‘Perfectly sound!’ said Holmes.
‘And then again, there is the “friends of the CCH”. I should guess that to be the Something Hunt, the local hunt to whose has made him a small presentation in return.’
‘Really, Watson, you excel yourself’,’ said Holmes, ‘I am bound to say that in all the accounts which you have been so good as to give of my own small achievements you have habitually underrated your own abilities.’
He had never said as much before, and I must admit that his words gave me keen pleasure, for I had often been piqued by his indifference to my admiration and to the attempts which I had made to give publicity to his methods. I was proud, too, to think that I had so far mastered his system as to apply it in a way which earned his approval. He now took the stick from my hands and examined it for a few minutes with his naked eyes. Then. with and expression of interest, carrying the cane to the window, he looked over it again with a convex lens.
‘Interesting, though elementary,’ said he, ‘I am afraid, my dear Watson, that most of your conclusions were erroneous. When I said that you stimulated me I meant, to be frank, that in noting your fallacies I was occasionally guided towards the truth. Not that you are entirely wrong in this instance. The man is certainly a country practitioner. And he walks a good deal.’
‘Then I was right.’
‘To that extent.’
‘But that was all.’
‘No, no, my dear Watson, not all – by no means all. I would suggest, for example, that a presentation to a doctor is more likely to come from a hospital than from a hunt, and that when the initials “CC” are placed before that hospital the words “Charing Cross” very naturally suggest themselves.’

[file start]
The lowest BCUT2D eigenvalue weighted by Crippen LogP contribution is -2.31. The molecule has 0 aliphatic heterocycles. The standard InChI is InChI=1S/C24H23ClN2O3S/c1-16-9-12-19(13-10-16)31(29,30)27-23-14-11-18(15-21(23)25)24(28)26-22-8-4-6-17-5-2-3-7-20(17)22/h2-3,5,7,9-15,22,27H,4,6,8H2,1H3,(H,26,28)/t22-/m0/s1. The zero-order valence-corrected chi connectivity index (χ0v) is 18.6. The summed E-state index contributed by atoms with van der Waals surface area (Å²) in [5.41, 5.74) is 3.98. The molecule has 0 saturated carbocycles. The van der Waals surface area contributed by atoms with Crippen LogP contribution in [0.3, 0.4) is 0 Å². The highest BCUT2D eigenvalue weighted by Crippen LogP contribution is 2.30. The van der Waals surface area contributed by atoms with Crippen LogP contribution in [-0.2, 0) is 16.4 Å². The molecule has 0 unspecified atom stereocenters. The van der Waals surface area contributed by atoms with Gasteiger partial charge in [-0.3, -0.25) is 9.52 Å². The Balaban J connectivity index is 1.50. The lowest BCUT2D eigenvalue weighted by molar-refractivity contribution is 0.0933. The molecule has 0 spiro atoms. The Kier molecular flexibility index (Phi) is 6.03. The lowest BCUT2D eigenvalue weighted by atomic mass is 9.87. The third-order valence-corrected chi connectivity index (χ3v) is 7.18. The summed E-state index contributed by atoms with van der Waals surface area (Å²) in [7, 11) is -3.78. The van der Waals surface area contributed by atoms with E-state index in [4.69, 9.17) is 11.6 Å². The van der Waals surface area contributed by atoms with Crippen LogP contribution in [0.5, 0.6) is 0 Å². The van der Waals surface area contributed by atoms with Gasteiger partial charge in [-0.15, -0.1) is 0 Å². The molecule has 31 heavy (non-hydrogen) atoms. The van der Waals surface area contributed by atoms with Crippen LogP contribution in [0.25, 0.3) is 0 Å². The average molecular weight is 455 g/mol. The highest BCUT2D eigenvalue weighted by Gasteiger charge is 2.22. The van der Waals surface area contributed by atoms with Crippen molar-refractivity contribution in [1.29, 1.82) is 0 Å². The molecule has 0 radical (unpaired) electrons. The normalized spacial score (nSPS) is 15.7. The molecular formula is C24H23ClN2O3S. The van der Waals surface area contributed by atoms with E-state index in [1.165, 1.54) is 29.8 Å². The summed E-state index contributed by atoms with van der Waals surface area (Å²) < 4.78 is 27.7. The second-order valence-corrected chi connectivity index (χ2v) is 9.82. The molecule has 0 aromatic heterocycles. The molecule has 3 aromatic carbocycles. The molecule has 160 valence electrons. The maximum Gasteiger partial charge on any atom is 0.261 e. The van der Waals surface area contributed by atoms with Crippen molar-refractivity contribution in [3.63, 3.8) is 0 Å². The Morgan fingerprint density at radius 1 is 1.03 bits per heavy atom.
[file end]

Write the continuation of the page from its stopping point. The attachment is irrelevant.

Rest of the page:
‘You may be right.’
‘The probability lies in that direction. And if we take this as a working hypothesis we have a fresh basis from which to start our construction of this unknown visitor.’
The appearance of our visitor was a surprise to me since I had expected typical country practitioner. He was very tall, thin man, with long nose like a peak, which shout out between two keen, grey eyes, set closely together and sparkling brightly behind a pair of gold-rimmed glasses.
‘I am so very glad’ said he. ‘ I was not sure whether I had left it here or in the Shipping Office. I would not lose that stick for the world.’
‘I have in my pocket a manuscript,’ said Dr James Mortimer.
‘The exact date is 1742.’ Dr Mortimer drew it from his breast pocket. ‘This family paper was committed to my care by Sir Charles Baskerville, whose sudden and tragic death some three months ago created so much excitement in Devonshire.’
‘It appears to be a statement of some sort.’
‘Yes, it is a statement of a certain legend which runs in the Baskerville family.’
Dr Mortimer turned the manuscript to the light, and read in a high, crackling voice the following curious, old-world narrative: